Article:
- Self-Referential. If a comedy takes itself to seriously, it feels stuck-up; if it doesn't take itself seriously enough, the audience loses investment in it. "22 Jump Street" manages to place itself snugly in the middle of these extremes and for that reason is afforded the ability to constantly make jokes about itself and its prequel.Self-referencing is attempted often but rarely done in a satisfying way - usually feeling like a cheap cash-in for easy laughs or just forced. Without spoiling any of the jokes, "22" is an exception to this and really manages to deliver quality good laughs to fans of the first movie.
- Quirky Characters. Without feeling like a re-skinned version of "21" set in college, "22" brings back old favourites (as well as a few funny scenes with characters from he first movie) while introducing a new cast of characters that fit the "Jump Street" calling without feeling stale. The comedic chemistry between new and old characters is believable without compromising the quality of bonds set out in the first movie (unless called for by the plot).
- Unpredictably Predictable. Going hand-in-hand with this movies self-referencing, "22" plays with your expectations of "just how much like '21' is this going to be?" The movie opens almost identically to the first and the characters constantly remind you how "this is just 21 Jump Street... but on a bigger budget" (literally what Captain Dickson says). Lines of dialogue are taken verbatim from the first movie, and yet the conclusions pleasantly unexpected. I was certainly left guessing "who dun'it" until the moment of the big reveal.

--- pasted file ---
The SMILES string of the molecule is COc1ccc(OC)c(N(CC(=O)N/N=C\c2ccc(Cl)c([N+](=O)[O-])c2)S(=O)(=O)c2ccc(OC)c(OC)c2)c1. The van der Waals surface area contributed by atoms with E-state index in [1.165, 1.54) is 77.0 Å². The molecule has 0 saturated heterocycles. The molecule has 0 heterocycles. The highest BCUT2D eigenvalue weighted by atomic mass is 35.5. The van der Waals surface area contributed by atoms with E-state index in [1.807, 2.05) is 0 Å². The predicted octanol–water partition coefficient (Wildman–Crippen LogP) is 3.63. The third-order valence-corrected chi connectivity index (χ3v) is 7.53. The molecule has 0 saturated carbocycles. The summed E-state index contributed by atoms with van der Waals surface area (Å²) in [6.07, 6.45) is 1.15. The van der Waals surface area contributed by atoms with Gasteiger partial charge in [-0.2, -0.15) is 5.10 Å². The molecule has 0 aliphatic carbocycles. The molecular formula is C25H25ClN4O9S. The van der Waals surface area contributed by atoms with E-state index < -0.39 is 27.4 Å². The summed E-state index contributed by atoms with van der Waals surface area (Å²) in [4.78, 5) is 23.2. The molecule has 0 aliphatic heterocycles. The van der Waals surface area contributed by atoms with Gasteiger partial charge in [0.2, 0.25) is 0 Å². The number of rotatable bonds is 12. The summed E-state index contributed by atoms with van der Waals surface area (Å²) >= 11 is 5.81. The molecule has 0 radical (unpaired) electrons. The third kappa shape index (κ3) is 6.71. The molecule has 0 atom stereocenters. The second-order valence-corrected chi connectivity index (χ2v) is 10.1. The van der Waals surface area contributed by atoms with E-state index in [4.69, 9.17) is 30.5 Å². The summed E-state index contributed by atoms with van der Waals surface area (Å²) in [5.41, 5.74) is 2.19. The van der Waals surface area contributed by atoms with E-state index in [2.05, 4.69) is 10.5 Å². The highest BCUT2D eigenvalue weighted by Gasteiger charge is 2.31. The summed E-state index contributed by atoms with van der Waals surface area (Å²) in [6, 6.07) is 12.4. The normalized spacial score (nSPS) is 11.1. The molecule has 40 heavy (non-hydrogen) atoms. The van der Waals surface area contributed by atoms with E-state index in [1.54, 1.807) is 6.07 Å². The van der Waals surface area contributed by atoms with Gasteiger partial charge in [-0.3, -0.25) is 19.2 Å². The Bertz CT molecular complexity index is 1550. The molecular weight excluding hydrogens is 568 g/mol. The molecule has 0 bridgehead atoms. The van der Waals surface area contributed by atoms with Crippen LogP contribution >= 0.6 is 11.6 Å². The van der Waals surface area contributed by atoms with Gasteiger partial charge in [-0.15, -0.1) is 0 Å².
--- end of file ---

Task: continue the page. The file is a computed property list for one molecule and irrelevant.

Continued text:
- Fun Soundtrack. This is either going to be a pro or a con depending on the person, but I personally love when movies can successfully integrate non-instrumental music. "22" does a great job of amping up its "college (fantasy)" vibe with tons of party music that just fits the mood. Even as I write this review now I'm jammin' to the music from this soundtrack - it's just fun, high-energy, and get me pumped!
- Credit Sequence. A lot of movies try to do unique things with their credit sequence, and most of the time it just feels tacked-on or forgettable. Without spoiling the surprise, following in line with the rest of "22 Jump Street's" self-referential humour, the beginning of this credit sequence is worth sticking around for.
- Pacing. It's hard to put into words what "21"
did better in terms of pacing, but "22" just felt slightly more stalled
at some points in terms of overall flow. I found myself getting
impatient at times (perhaps due to the timing of some of the plot
twists), and while I recognize a comedy's focus is not on flawless
pacing, having a better flow wouldn't hurt the delivery of the humour.